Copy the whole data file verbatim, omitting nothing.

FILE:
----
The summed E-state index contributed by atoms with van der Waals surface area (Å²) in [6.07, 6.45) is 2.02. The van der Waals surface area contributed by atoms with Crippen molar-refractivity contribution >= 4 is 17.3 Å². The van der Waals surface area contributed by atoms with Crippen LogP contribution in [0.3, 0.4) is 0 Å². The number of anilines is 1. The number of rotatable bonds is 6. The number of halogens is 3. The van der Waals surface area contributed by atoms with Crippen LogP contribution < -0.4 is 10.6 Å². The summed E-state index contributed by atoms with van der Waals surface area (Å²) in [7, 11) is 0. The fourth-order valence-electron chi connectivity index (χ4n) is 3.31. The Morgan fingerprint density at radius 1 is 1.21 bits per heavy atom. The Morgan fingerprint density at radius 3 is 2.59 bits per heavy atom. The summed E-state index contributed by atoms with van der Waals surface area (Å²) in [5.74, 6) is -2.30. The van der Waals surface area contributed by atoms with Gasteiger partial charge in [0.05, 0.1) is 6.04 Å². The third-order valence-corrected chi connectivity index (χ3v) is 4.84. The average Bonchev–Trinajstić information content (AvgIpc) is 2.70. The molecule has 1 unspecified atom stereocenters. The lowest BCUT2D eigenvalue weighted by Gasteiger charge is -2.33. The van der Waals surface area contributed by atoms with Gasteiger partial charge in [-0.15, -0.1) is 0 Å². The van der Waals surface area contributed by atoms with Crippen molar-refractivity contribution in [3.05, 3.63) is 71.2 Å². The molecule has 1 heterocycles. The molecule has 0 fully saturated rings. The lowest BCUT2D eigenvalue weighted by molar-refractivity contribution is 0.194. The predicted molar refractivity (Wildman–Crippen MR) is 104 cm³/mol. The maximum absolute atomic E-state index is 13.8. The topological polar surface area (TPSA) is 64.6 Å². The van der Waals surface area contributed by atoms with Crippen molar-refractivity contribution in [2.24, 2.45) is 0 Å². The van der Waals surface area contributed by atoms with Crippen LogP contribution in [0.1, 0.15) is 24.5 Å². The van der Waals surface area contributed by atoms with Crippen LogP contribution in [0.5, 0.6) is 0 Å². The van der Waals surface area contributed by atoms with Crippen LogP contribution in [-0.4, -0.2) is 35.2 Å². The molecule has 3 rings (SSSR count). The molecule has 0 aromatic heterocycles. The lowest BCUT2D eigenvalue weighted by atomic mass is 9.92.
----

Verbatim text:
The summed E-state index contributed by atoms with van der Waals surface area (Å²) in [6.07, 6.45) is 2.02. The van der Waals surface area contributed by atoms with Crippen molar-refractivity contribution >= 4 is 17.3 Å². The van der Waals surface area contributed by atoms with Crippen LogP contribution in [0.3, 0.4) is 0 Å². The number of anilines is 1. The number of rotatable bonds is 6. The number of halogens is 3. The van der Waals surface area contributed by atoms with Crippen LogP contribution < -0.4 is 10.6 Å². The summed E-state index contributed by atoms with van der Waals surface area (Å²) in [7, 11) is 0. The fourth-order valence-electron chi connectivity index (χ4n) is 3.31. The Morgan fingerprint density at radius 1 is 1.21 bits per heavy atom. The Morgan fingerprint density at radius 3 is 2.59 bits per heavy atom. The summed E-state index contributed by atoms with van der Waals surface area (Å²) in [5.74, 6) is -2.30. The van der Waals surface area contributed by atoms with Gasteiger partial charge in [0.05, 0.1) is 6.04 Å². The third-order valence-corrected chi connectivity index (χ3v) is 4.84. The average Bonchev–Trinajstić information content (AvgIpc) is 2.70. The molecule has 1 unspecified atom stereocenters. The lowest BCUT2D eigenvalue weighted by Gasteiger charge is -2.33. The van der Waals surface area contributed by atoms with Gasteiger partial charge in [-0.15, -0.1) is 0 Å². The van der Waals surface area contributed by atoms with Crippen molar-refractivity contribution in [3.05, 3.63) is 71.2 Å². The molecule has 1 heterocycles. The molecule has 0 fully saturated rings. The lowest BCUT2D eigenvalue weighted by molar-refractivity contribution is 0.194. The predicted molar refractivity (Wildman–Crippen MR) is 104 cm³/mol. The maximum absolute atomic E-state index is 13.8. The topological polar surface area (TPSA) is 64.6 Å². The van der Waals surface area contributed by atoms with Crippen molar-refractivity contribution in [2.24, 2.45) is 0 Å². The van der Waals surface area contributed by atoms with Crippen LogP contribution in [0.1, 0.15) is 24.5 Å². The van der Waals surface area contributed by atoms with Crippen LogP contribution in [0.5, 0.6) is 0 Å². The van der Waals surface area contributed by atoms with Crippen LogP contribution in [-0.4, -0.2) is 35.2 Å². The molecule has 3 rings (SSSR count). The molecule has 0 aromatic heterocycles. The lowest BCUT2D eigenvalue weighted by atomic mass is 9.92.